I sincerely hope that all my readers are in a good place in their lives, but having lived it myself and seen others go through it as well, I’m not that naive. Either way, the 20 minutes it will take to watch this are well worth the time. I hope your week has not been cloudy, but for those that know the feeling all too well, maybe this can be your own sunshine breaking over the gloom. “The adventure of life is not about discovering new landscapes. The adventure of life is seeing the old ones with new eyes.” Choose love. I’ve found it to be so worth the price.

 

Let’s Talk About Sex!

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I’ll go ahead and start this post with a disclaimer that I will be frank about this subject. If you’re squeamish about sex in general this might be outside your comfort zone, and you can click away now. (On the other hand, it might be just what the doctor ordered!)

I’ve made it a bit of a life mission to understand relationships in general and intimate relationships specifically. I study people, and it’s not at all uncommon to make a comment in passing about an observation and to later find out that I was actually picking up on something correctly. People fascinate me. How people relate intrigues me. While this has served me well as a tool to nurture a strong and successful marriage, it wasn’t always that way.

The first eight years of my marriage weren’t always amazing, and it was mostly my fault. I was raised in a super conservative community that really didn’t provide much in the way of guidance on what constituted a healthy marriage. Because of my background, I don’t trust men easily, so I went into my marriage with the attitude that men were pretty much pigs but mine was mostly okay. (This legitimately embarrasses me now.) This caused a ton of conflict for me. My husband and I have always had a very strong intimate connection (ahem, we like sex), but I constantly felt a push and pull emotionally about it. I will never, ever forget when that shifted for me. We were arguing one day, and I yelled right in his face, “YOU ONLY WANT ME FOR MY BODY!” My memory of this unfolds in slow motion as I see the face of the most amazing man in my life crumple. I could see in his eyes that I had hit my mark in the most heartbreaking way. I immediately and profusely apologized, but it took many days for things to feel normal again. Some time after that fact, I found (just kidding – he brought it home to me, and I swallowed my pride and actually read it.) The Proper Care and Feeding of Husband’s¬† and had the most important paradigm shift of my life. Realizing that my husband’s need to connect with me was not only sweet but incredibly flattering was eye-opening, freeing and changed our marriage practically overnight.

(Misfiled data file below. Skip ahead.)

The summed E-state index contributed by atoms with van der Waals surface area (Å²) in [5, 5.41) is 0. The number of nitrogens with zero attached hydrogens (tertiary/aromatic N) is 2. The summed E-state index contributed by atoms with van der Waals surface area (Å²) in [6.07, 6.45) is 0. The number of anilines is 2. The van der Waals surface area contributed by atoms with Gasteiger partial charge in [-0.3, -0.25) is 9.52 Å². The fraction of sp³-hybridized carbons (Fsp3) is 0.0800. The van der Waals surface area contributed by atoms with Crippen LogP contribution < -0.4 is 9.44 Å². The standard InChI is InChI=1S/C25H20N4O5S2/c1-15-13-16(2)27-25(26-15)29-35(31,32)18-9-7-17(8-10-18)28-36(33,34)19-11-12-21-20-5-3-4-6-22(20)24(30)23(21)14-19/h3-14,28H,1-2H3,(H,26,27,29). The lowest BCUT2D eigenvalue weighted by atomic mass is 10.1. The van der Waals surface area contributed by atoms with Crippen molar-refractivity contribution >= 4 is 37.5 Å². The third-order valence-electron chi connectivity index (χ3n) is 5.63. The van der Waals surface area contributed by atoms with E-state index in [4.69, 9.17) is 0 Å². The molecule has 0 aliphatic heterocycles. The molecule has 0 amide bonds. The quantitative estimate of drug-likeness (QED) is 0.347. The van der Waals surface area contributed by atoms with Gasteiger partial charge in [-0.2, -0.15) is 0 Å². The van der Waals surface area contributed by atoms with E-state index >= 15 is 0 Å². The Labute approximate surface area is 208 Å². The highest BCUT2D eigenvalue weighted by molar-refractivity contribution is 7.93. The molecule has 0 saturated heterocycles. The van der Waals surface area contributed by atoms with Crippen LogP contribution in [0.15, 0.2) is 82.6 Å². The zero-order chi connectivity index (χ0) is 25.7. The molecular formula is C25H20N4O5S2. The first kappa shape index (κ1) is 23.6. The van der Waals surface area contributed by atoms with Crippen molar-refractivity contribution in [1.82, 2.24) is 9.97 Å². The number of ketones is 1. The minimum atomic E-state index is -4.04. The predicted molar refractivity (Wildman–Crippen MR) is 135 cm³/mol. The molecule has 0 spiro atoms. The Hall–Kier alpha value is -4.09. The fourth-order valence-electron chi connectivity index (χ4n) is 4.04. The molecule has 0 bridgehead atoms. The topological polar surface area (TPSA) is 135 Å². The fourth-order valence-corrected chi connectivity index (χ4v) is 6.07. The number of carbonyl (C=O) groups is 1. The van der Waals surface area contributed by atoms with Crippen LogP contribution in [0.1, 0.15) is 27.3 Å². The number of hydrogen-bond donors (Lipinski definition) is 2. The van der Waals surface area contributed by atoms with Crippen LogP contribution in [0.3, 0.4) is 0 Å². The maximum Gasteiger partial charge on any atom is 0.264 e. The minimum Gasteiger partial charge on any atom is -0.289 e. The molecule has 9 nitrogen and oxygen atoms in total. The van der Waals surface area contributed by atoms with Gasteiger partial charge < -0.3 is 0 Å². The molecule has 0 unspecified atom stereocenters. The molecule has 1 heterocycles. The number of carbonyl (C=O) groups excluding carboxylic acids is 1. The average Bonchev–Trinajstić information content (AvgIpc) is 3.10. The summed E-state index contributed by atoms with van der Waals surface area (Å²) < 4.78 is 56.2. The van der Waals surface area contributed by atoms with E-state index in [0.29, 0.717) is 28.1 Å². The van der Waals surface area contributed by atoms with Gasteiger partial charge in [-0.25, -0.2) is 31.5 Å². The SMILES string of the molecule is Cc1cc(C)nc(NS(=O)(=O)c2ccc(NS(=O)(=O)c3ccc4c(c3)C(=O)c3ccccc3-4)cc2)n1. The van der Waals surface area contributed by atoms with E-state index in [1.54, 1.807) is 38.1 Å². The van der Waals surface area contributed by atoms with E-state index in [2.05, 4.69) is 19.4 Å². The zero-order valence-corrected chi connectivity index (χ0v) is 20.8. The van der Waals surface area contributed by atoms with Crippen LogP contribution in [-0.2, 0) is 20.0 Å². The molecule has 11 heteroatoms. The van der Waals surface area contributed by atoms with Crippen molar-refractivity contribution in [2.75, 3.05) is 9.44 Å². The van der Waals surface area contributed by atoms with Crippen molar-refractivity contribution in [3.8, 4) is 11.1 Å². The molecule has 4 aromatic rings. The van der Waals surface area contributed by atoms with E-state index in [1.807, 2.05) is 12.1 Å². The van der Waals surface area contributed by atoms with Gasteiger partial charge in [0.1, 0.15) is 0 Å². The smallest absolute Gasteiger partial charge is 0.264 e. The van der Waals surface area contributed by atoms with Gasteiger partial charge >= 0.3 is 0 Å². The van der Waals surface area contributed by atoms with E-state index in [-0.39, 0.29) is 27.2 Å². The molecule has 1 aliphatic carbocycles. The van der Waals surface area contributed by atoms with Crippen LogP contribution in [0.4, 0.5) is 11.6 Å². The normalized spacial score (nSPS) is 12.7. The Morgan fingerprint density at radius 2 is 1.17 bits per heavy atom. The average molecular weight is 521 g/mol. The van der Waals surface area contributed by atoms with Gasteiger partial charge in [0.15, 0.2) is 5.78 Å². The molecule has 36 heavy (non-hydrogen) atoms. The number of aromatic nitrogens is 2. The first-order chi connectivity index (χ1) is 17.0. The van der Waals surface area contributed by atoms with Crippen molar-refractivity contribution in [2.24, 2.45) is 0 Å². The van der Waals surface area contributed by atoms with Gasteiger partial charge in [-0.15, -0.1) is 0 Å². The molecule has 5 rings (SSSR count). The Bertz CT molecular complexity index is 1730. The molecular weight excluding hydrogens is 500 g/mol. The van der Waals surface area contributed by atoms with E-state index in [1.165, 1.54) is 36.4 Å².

My interest in relationships coupled with my abuse background means that I talk to a lot of women about these things and how they relate. (I’m not sure how it comes up, but it does.) What I’ve come to understand is that a LOT of women struggle with sex. A lot of women are conflicted about it. A lot of women aren’t well educated. A lot of women, especially religious women, can’t reconcile the messages they receive, and their relationships suffer. A lot of women eventually give up on it altogether. This makes me so, so sad because it doesn’t have to be this way.